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I wanted to use this as a wireless print server in the following way: attach my old, non-wireless printer to this ASUS router. Have this ASUS router talk with. To install OpenWrt on the WLGU you will need a few things: Your Asus WLGU wireless router, modified to allow access to the internal. Do not have internet connectivity, despite all the lights lit on calbe modem and the ASUS WLGU router and only the internet and ethernet. wl 520gu internal error false

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DHCP / DNS Server (LAN)[edit   W I R E L E S S   F R E E D O M KAMIKAZE (bleeding edge, r)   * 10 oz Vodka       Shake well with ice and strain  * 10 oz Triple sec  mixture into 10 shot glasses.  * 10 oz lime juice  Salute! [email protected]:/#

Congratulations!  You have successfully installed OpenWrt!

A complete log of the first boot is available here.

Configuring OpenWRT:

There is a lot of information on the OpenWRT Wiki with regard to Configuring Kamikaze, but I will walk through the fairly basic configuration I am using here.  To follow along, you will need to be comfortable using vi (if not, check out this quick reference card.)

You should be able to use your serial terminal to execute the following commands.  I had issues using the arrow keys to navigate in vi and had to use the basic movement keys instead (h=left, l=right, k=up, j=down).

Before we can get the router on a WiFi network we need to modify a couple files.

[email protected]:~# vi /etc/config/wireless

You should edit this file to look like this (changes are in bold)

config wifi-device wl0 option type broadcom option channel 2 # the channel your wireless network is on # REMOVE THIS LINE TO ENABLE WIFI: # option disabled 1 (comment out or remove this line entirely) config wifi-iface option device wl0 option network lan option mode sta# configures the router to connect to your network option ssid MyNetwork# the SSID of your network option encryption wep # the encryption mode of your networkoption key XXXXXXXXXX # add this line with your WEP key in place of XX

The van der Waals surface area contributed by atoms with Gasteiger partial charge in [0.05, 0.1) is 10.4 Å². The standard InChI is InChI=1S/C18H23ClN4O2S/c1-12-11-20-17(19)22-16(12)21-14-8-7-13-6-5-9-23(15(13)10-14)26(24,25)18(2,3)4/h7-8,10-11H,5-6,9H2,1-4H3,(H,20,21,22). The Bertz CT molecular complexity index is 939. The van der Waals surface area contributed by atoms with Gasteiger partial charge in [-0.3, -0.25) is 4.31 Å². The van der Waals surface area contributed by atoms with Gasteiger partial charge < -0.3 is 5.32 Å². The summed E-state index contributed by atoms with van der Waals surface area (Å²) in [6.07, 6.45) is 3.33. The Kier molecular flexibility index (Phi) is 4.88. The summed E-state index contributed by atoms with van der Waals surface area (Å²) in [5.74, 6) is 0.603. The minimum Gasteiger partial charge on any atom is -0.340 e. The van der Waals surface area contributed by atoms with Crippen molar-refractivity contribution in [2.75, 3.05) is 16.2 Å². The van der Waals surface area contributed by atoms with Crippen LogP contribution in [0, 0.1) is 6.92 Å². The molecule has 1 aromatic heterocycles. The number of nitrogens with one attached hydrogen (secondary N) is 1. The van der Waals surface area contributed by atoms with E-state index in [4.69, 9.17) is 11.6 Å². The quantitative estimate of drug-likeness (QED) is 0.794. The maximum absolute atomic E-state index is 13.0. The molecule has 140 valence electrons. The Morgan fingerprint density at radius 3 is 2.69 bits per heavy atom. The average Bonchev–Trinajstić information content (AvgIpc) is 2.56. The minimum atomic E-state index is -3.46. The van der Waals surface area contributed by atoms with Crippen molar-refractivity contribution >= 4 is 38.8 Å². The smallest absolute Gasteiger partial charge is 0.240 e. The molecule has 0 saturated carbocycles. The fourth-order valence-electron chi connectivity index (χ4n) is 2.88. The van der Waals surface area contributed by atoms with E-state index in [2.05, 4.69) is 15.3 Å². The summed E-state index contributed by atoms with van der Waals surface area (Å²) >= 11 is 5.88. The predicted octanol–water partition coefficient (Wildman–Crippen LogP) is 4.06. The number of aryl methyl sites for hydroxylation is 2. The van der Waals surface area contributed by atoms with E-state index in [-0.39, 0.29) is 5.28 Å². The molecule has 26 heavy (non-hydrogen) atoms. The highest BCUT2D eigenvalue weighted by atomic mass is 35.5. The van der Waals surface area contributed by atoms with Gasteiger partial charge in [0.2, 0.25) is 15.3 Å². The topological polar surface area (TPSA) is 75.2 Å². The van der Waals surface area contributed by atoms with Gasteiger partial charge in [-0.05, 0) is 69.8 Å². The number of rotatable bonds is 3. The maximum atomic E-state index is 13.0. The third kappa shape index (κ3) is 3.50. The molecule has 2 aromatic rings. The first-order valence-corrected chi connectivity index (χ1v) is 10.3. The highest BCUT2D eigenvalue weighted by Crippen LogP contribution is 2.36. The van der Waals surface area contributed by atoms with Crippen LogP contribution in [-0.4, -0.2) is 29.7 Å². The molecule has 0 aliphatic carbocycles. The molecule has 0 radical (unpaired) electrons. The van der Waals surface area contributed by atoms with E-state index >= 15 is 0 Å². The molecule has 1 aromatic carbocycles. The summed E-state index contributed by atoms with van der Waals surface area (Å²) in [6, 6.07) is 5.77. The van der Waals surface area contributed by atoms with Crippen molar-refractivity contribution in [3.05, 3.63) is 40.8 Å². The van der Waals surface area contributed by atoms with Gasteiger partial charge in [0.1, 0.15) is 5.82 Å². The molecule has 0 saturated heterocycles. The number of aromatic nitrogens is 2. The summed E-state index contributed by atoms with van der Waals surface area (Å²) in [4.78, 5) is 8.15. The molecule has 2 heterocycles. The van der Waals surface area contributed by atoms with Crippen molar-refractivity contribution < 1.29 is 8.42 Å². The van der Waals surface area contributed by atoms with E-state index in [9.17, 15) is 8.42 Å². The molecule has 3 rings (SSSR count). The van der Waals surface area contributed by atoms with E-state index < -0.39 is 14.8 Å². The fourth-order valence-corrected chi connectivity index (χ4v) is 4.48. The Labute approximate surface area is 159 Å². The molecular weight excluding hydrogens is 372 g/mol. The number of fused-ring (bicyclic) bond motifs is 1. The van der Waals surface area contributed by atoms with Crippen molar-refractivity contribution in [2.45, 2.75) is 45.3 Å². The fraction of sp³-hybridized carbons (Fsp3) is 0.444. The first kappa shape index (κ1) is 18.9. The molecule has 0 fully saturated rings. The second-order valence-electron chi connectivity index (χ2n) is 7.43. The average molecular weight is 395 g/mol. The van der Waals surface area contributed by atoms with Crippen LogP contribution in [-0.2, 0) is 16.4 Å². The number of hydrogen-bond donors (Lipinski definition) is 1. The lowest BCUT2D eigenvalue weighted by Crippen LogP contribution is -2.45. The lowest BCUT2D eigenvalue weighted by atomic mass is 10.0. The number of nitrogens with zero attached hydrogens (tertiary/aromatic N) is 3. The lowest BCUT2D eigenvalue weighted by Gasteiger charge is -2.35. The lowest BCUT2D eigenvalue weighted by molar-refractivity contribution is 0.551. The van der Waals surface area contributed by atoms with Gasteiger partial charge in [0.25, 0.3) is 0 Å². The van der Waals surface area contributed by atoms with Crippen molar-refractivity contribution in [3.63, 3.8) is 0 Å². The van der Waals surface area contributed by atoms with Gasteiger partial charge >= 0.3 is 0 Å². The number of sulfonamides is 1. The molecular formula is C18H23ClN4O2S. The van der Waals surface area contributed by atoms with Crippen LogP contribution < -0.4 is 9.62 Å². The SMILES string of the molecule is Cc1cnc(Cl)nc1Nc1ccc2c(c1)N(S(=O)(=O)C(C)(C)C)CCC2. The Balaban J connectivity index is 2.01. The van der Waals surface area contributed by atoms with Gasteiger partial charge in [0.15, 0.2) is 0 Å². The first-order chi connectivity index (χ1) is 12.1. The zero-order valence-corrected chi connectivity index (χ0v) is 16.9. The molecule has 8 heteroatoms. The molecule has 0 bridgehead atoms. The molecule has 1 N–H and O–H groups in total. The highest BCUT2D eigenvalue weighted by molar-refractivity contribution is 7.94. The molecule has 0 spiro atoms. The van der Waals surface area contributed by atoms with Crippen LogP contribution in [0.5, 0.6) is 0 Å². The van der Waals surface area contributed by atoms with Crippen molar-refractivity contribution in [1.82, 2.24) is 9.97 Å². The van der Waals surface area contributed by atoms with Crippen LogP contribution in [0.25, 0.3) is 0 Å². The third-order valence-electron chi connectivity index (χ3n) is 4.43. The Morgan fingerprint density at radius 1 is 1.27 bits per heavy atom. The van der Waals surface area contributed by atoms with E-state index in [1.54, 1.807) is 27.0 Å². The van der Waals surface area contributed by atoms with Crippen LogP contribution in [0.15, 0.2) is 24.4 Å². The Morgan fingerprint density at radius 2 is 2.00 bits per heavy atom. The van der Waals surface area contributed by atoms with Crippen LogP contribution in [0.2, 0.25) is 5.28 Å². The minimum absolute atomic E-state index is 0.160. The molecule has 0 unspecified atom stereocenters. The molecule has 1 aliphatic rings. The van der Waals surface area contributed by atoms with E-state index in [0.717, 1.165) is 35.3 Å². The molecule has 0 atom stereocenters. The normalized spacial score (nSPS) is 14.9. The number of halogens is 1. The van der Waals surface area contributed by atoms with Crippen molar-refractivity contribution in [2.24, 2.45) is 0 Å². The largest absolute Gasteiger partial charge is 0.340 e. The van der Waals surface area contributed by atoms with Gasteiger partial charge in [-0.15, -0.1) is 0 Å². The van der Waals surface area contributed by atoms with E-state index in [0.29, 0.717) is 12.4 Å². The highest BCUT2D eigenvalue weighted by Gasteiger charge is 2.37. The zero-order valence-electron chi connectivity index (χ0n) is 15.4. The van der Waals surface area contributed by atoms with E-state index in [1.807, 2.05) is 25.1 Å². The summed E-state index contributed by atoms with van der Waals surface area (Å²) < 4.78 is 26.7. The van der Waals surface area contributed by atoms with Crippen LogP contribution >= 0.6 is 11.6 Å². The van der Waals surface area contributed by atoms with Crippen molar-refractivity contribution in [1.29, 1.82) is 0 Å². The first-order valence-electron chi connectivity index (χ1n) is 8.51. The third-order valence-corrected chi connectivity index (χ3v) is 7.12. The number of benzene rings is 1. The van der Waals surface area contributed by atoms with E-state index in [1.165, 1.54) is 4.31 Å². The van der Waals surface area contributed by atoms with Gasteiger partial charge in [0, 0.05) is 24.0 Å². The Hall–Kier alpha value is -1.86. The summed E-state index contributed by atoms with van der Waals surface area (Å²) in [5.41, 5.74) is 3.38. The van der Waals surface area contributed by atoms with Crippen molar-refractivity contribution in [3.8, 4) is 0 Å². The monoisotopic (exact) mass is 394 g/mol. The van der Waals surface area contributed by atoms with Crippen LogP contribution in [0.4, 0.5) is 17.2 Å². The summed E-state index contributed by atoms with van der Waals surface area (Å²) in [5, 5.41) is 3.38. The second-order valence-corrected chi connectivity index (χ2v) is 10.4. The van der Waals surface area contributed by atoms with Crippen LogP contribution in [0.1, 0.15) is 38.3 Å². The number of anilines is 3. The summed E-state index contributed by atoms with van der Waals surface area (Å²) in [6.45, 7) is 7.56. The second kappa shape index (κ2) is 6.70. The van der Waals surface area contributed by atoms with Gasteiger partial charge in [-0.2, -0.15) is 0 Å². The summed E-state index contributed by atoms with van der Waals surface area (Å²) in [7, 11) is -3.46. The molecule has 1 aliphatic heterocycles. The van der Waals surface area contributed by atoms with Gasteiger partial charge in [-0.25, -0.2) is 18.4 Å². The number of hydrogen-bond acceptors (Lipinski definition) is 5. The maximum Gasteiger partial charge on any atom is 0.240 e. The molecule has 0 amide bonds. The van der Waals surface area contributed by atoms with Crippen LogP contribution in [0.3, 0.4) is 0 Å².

Now we need to modify the networking configuration to use DHCP (this should apply for most people):

[email protected]:~# vi /etc/config/network

Scroll down and look for the LAN configuration section, and edit it to look like this (note the dhcp option in bold, also comment out the last two lines as shown):

#### LAN configuration config interface lan option type bridge option ifname "eth" option proto dhcp #option ipaddr #option netmask

Lastly, verify that sprers.eu is set correctly.

[email protected]:~# vi /etc/sprers.eu

You should see the following line (this assumes the router will get a valid DNS server address via DHCP, if not, you can set it manually here):

nameserver

Then execute the following command:

[email protected]:/# /etc/init.d/network restart

After a moment, if everything is working, the AIR light on the router should turn on and you should be able to ping some servers by name.

[email protected]:/# ping sprers.eu PING sprers.eu (): 56 data bytes 64 bytes from seq=0 ttl= time= ms

If you made it this far, congratulations!  You now have a working embedded Linux device on your WiFi network!

That concludes part four of this series.  In part five, I&#;ll cover installing addon packages using opkg.  If we&#;re lucky, we&#;ll get the router to play some tunes!

Update:Part five is now available.

Update 2: There is a new Wifi Radio Discussion Forum, hop over there to ask questions about the project or see what other people are working on!  (4/12/09)

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